Warfarin for Atrial Fibrillation
Why It Is Used
Warfarin is used to lower the risk of stroke in people who have Reference atrial fibrillation Opens New Window. Your doctor may recommend warfarin based on your risk factors and on whether you can take warfarin safely. Anything that increases your risk for a disease or problem is called a risk factor. The more risk factors you have, the greater your risk of stroke.
If you are age 55 or older and have atrial fibrillation, you can find your risk of stroke using this Reference Interactive Tool: What Is Your Risk for a Stroke if You Have Atrial Fibrillation? Reference
Risk factors for stroke include:
- Previous Reference transient ischemic attack Opens New Window or Reference stroke Opens New Window.
- Artificial heart valve.
- Reference Rheumatic mitral valve disease Opens New Window.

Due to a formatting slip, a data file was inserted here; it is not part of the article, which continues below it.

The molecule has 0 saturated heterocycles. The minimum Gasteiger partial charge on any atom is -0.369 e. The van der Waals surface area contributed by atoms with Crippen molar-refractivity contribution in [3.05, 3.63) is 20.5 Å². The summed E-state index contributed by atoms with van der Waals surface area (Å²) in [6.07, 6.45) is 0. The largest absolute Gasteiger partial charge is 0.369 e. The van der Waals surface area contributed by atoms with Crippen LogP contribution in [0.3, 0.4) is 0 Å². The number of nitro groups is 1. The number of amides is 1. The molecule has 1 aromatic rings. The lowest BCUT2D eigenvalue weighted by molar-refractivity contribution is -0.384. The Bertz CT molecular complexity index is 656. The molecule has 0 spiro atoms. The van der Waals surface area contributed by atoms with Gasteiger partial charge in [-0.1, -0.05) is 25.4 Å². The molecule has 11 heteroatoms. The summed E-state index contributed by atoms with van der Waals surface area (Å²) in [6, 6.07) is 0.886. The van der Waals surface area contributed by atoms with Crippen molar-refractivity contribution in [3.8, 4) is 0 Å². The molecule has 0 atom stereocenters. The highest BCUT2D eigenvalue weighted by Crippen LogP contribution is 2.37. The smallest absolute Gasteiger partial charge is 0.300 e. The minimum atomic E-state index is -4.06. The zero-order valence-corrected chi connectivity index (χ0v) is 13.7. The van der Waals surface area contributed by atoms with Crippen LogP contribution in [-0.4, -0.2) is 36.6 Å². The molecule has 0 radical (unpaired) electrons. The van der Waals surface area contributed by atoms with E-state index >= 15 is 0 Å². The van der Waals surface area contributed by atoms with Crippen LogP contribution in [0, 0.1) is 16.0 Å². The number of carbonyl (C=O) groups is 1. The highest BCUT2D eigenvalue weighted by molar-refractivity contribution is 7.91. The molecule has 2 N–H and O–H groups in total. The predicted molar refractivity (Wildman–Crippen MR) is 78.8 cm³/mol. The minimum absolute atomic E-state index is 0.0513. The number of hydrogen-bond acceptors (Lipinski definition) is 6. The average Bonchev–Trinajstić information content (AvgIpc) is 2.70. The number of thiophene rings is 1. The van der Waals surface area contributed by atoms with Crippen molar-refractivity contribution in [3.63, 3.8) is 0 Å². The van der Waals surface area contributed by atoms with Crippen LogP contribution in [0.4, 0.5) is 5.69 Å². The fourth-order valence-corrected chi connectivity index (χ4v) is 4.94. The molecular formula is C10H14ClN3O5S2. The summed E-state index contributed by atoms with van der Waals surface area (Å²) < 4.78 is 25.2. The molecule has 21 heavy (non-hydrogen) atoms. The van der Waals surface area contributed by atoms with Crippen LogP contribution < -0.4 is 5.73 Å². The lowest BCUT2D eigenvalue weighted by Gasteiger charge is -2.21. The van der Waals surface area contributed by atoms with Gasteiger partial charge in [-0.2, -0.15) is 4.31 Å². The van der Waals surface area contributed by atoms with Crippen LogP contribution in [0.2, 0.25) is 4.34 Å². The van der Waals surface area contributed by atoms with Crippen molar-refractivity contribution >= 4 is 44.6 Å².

- Reference High blood pressure Opens New Window.
- Reference Heart failure Opens New Window.
- Lower than normal Reference ejection fraction Opens New Window.
- Age 75 years or older.
- Reference Diabetes Opens New Window.
- Reference Coronary artery disease Opens New Window.
Warfarin can reduce the risk of stroke in anyone who has atrial fibrillation. Even after your heart rhythm is under control, you may still take warfarin. Some people go in and out of atrial fibrillation without even knowing it. Taking warfarin can lower your chances of having a blood clot or a stroke.
Your doctor may have you take an anticoagulant for a few weeks after cardioversion for atrial fibrillation.
|By:||Reference Healthwise Staff||Last Revised: May 2, 2012|
|Medical Review:||Reference E. Gregory Thompson, MD - Internal Medicine
Reference John M. Miller, MD, FACC - Cardiology, Electrophysiology